Ten Thousand Birds: Ornithology Since Darwin by Tim Birkhead, Jo Wimpenny and Bob Montgomerie. Princeton, NJ, Princeton University Press. 2014 524pp ISBN: 978-0-691-15197-7-524
A remarkable and timely tome this has become. The world of ornithology science needed updating on the level of avid birders who want to understand its history. Over the last several centuries other great ornithologists have made the history current and Birkhead et al have done it for now.
Birkhead etal cover just about anything one could think of regarding ornithology. It is written in a style that is user friendly yet it is filled with a wide array of varying topics as they relate to birds.
Understanding birds is not simply recording sightings or having the bragging rights of most species seen (or heard). It is understanding animal behavior and the science that goes into a better understanding of observations. These authors chronicled a 150 year process of that. Bird counts, the authors suggest is important to environmental research and they gave me a better appreciation as to its efficacy. However being one far more interested in behavior than in numbers this book informed me of much.
About history they briefly introduce John Ray and Francis Willughby from the mid-17th century in order to give us a perspective on the field prior to Darwin. They described the personalities of the great bird scientists and they were not always very pleasant. Yet the descriptions of many of them match what has been read previously by this bird history fan.
“Darwin’s Finches” is a concept bandied about significantly. Darwin was pretty broad based but he was not really an ornithologist per se. He utilized the help of a more significant (and ornery) birder John Gould to help with categorizing and identifying the birds that Darwin shot on his way around the world. Darwin only wrote the few tracts on birds at the urging of others and after his information was vetted by Gould. The authors cite Frank Sulloway’s thirty year old debunking the concept of “Darwin’s Finches”. However Darwin and his theories play a big role in the premise of this book.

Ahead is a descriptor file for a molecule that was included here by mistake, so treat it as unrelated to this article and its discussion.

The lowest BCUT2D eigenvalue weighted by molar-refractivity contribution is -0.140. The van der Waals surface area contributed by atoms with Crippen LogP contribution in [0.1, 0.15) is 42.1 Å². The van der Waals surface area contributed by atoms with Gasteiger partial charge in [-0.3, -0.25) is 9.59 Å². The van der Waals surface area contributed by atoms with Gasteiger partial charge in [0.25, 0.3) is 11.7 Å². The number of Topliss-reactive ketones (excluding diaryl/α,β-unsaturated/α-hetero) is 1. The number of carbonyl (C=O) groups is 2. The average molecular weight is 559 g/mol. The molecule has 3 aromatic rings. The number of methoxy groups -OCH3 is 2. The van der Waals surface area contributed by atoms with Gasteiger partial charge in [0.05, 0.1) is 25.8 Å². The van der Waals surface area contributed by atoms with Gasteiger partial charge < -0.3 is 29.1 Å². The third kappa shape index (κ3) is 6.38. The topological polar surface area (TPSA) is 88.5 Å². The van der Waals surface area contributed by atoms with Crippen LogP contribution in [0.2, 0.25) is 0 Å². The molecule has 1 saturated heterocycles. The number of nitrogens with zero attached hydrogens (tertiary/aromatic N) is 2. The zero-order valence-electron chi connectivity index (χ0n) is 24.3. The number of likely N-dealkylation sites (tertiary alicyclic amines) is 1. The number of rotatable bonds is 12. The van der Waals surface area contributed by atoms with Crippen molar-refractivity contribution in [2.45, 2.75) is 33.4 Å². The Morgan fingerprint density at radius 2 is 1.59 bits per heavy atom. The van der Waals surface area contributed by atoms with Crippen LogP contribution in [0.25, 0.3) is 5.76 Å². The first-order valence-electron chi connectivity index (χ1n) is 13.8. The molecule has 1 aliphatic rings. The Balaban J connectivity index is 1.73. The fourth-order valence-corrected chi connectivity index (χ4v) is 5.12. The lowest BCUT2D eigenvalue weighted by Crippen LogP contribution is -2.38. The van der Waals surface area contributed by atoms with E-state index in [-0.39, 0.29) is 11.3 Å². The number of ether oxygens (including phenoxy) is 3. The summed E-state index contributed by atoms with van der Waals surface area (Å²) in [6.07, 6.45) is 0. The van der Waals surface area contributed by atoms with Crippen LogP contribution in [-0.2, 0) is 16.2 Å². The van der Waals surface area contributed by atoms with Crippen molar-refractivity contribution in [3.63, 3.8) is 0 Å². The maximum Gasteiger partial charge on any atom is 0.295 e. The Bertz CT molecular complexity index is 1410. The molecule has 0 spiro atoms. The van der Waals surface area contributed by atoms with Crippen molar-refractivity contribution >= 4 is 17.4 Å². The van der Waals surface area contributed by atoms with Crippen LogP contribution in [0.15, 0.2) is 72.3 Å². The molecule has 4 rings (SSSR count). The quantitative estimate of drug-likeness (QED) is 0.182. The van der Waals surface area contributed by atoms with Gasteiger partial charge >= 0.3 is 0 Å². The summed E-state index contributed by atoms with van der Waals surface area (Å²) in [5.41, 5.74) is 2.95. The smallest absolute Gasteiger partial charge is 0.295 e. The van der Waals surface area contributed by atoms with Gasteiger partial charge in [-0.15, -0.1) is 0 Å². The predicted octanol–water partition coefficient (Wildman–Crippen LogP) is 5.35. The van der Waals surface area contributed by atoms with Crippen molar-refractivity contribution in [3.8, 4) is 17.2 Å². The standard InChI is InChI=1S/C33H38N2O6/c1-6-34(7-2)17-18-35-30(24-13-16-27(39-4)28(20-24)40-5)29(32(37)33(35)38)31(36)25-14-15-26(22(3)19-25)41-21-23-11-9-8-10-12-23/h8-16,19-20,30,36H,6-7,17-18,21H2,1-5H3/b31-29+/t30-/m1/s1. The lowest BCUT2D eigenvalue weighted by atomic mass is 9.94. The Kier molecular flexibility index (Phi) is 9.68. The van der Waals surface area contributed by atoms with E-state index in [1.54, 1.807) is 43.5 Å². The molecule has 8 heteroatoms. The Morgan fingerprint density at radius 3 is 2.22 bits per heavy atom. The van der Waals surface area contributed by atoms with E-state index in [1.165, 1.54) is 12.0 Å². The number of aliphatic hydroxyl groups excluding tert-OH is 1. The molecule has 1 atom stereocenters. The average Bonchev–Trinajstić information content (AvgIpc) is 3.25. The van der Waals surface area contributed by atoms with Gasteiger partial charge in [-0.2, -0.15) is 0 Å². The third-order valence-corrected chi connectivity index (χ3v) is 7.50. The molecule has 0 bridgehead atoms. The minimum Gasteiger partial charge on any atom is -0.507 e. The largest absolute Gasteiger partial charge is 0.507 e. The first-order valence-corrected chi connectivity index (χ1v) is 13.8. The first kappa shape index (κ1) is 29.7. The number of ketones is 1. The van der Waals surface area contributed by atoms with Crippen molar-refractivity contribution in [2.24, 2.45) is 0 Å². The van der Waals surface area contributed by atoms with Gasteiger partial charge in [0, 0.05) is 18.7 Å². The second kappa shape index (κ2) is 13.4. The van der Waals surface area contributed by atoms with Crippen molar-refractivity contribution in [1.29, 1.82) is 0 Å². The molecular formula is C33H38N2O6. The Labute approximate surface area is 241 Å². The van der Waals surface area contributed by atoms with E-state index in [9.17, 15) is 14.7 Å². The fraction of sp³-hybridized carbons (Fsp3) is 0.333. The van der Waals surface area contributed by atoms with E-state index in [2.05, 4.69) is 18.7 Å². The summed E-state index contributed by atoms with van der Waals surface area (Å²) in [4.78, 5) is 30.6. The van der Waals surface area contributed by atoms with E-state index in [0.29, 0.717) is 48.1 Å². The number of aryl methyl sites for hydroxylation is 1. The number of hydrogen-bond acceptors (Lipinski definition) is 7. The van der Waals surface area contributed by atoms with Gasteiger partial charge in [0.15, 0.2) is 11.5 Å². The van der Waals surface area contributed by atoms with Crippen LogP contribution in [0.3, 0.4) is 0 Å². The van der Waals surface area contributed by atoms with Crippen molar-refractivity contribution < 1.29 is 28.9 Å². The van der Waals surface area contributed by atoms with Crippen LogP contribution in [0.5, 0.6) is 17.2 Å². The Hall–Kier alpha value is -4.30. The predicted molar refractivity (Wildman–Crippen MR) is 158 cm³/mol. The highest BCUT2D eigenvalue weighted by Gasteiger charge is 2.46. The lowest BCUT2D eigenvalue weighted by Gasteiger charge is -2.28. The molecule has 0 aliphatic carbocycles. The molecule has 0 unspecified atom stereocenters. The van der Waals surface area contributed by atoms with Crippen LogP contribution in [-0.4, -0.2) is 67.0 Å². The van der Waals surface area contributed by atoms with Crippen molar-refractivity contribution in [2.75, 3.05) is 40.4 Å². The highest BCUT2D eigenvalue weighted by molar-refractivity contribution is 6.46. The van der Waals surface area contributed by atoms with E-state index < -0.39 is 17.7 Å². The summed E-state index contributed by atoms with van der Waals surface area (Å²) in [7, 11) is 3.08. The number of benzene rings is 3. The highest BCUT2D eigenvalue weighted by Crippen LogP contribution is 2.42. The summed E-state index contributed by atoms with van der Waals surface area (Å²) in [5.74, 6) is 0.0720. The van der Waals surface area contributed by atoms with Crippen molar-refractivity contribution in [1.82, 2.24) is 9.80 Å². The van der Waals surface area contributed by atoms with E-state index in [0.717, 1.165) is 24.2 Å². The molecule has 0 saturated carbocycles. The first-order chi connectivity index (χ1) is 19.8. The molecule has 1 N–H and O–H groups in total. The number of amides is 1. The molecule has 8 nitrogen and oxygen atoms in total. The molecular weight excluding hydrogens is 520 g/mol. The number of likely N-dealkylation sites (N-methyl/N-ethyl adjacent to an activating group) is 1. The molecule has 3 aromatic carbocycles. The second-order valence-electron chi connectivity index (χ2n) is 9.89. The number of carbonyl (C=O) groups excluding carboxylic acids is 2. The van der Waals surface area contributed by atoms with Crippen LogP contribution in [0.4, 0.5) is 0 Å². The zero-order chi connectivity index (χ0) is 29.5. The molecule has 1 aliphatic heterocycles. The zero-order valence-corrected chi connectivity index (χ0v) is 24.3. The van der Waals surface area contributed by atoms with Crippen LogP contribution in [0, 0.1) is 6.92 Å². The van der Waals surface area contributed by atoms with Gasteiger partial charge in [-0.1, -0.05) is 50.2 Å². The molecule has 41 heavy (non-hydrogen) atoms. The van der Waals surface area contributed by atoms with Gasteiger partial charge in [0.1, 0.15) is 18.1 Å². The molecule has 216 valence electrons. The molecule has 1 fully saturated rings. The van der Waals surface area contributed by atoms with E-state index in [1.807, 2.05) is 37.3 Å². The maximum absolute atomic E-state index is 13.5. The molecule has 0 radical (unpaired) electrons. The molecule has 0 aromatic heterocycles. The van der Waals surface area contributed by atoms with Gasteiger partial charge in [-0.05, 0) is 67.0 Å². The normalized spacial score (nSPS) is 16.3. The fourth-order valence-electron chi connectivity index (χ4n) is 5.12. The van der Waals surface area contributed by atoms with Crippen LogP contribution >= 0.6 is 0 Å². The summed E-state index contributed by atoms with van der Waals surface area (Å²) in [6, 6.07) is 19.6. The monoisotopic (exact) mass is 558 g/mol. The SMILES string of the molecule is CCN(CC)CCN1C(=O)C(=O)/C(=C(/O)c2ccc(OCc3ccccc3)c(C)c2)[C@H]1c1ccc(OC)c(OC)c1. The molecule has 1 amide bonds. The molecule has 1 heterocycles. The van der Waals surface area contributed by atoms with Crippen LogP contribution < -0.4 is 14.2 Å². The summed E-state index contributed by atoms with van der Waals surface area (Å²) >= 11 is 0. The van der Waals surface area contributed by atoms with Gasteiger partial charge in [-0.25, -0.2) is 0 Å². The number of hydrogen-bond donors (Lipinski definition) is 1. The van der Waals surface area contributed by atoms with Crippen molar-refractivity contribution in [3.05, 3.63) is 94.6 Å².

While addressing the many ornithologists and their miens, it is important to note some of the good ones such as Konrad Lorenz (while a great ethologist, also a member of the Nazi Party) Nikolaas Tinbergen (and his Four Questions), Joseph Grinnell (ecological niches), Ernst Mayr (systematics) or Bernd Heinrich (with many books on birds particularly corvids) were rapscallions, prigs and petty.
Only brief mention was made of Roger Tory Peterson and the hagiography attended to him a few years ago by Rosenthal. It was harsh and it should have been. Kenn Kaufman got nary a mention in the book which tells the readers that “Life Birds” were not important to the authors and that was a relief for this reader.
All told ornithologists were not monolithic. Some were naturalist explorers visiting exotic locale and collecting specimens for scientific research by others and some were the scientific researchers. During the latter half of the 19th century there were also the wealthy who paid the naturalists for their booty and funded the researchers. This symbiotic relationship brought us great information about birds and at a cost to birds.
To talk about the personalities of the history of ornithology can only come with a discussion of the technologies. Early on bird study included killing the specimen in order to study it. In those days then taxidermy was a specialty for real scientists. Rifles improved, binoculars improved and recorded sound was introduced. Cameras improved while activists were trying to persuade the world that we were losing species for the sake of research and fashion. There was a bumpy but ultimately successful formation of the Audubon Club and a group of women bought the land which is now the Hawk Mountain preserve. The Endangered Species Act was borne of these efforts. I digress though.